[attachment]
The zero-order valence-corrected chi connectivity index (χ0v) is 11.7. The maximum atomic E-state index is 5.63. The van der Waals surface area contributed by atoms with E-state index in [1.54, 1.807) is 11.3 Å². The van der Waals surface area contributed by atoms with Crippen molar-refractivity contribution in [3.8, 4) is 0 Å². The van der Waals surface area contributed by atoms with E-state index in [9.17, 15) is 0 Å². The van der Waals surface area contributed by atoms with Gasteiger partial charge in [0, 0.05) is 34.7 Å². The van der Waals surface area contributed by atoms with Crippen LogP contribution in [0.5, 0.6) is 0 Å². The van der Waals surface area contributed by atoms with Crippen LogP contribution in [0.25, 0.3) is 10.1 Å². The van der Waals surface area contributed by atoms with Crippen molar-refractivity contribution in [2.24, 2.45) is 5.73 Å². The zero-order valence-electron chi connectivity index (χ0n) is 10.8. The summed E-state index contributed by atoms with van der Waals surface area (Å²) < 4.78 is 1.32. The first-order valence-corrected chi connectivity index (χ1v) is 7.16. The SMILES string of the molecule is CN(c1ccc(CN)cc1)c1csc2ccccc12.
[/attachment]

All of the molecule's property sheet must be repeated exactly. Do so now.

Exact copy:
The zero-order valence-corrected chi connectivity index (χ0v) is 11.7. The maximum atomic E-state index is 5.63. The van der Waals surface area contributed by atoms with E-state index in [1.54, 1.807) is 11.3 Å². The van der Waals surface area contributed by atoms with Crippen molar-refractivity contribution in [3.8, 4) is 0 Å². The van der Waals surface area contributed by atoms with E-state index in [9.17, 15) is 0 Å². The van der Waals surface area contributed by atoms with Gasteiger partial charge in [0, 0.05) is 34.7 Å². The van der Waals surface area contributed by atoms with Crippen LogP contribution in [0.5, 0.6) is 0 Å². The van der Waals surface area contributed by atoms with Crippen LogP contribution in [0.25, 0.3) is 10.1 Å². The van der Waals surface area contributed by atoms with Crippen molar-refractivity contribution in [2.24, 2.45) is 5.73 Å². The zero-order valence-electron chi connectivity index (χ0n) is 10.8. The summed E-state index contributed by atoms with van der Waals surface area (Å²) < 4.78 is 1.32. The first-order valence-corrected chi connectivity index (χ1v) is 7.16. The SMILES string of the molecule is CN(c1ccc(CN)cc1)c1csc2ccccc12.